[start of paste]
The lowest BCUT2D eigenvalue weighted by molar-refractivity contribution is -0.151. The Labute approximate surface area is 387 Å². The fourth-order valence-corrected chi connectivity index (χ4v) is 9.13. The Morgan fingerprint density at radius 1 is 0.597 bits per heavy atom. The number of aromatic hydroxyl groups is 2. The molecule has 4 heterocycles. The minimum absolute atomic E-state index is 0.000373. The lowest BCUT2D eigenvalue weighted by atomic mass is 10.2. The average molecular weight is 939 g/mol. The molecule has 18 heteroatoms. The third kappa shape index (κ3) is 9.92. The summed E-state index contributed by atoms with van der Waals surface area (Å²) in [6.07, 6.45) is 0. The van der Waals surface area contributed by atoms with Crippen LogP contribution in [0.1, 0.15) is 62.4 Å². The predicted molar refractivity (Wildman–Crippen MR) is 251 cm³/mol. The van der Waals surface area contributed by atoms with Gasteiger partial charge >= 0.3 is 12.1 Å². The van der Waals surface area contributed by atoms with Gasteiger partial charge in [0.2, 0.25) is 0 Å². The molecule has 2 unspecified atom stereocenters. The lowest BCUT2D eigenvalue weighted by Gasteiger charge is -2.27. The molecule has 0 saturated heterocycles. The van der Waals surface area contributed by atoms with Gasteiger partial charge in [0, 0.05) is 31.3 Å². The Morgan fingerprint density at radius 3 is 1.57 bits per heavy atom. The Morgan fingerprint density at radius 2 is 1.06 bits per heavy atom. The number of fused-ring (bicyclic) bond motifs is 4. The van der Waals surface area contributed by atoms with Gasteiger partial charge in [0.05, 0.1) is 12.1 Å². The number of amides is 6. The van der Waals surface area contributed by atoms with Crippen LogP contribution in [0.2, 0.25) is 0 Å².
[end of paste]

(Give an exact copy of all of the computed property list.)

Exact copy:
The lowest BCUT2D eigenvalue weighted by molar-refractivity contribution is -0.151. The Labute approximate surface area is 387 Å². The fourth-order valence-corrected chi connectivity index (χ4v) is 9.13. The Morgan fingerprint density at radius 1 is 0.597 bits per heavy atom. The number of aromatic hydroxyl groups is 2. The molecule has 4 heterocycles. The minimum absolute atomic E-state index is 0.000373. The lowest BCUT2D eigenvalue weighted by atomic mass is 10.2. The average molecular weight is 939 g/mol. The molecule has 18 heteroatoms. The third kappa shape index (κ3) is 9.92. The summed E-state index contributed by atoms with van der Waals surface area (Å²) in [6.07, 6.45) is 0. The van der Waals surface area contributed by atoms with Crippen LogP contribution in [0.1, 0.15) is 62.4 Å². The predicted molar refractivity (Wildman–Crippen MR) is 251 cm³/mol. The van der Waals surface area contributed by atoms with Gasteiger partial charge >= 0.3 is 12.1 Å². The van der Waals surface area contributed by atoms with Gasteiger partial charge in [0.2, 0.25) is 0 Å². The molecule has 2 unspecified atom stereocenters. The lowest BCUT2D eigenvalue weighted by Gasteiger charge is -2.27. The molecule has 0 saturated heterocycles. The van der Waals surface area contributed by atoms with Gasteiger partial charge in [0, 0.05) is 31.3 Å². The Morgan fingerprint density at radius 3 is 1.57 bits per heavy atom. The Morgan fingerprint density at radius 2 is 1.06 bits per heavy atom. The number of fused-ring (bicyclic) bond motifs is 4. The van der Waals surface area contributed by atoms with Gasteiger partial charge in [0.05, 0.1) is 12.1 Å². The number of amides is 6. The van der Waals surface area contributed by atoms with Crippen LogP contribution in [0.2, 0.25) is 0 Å².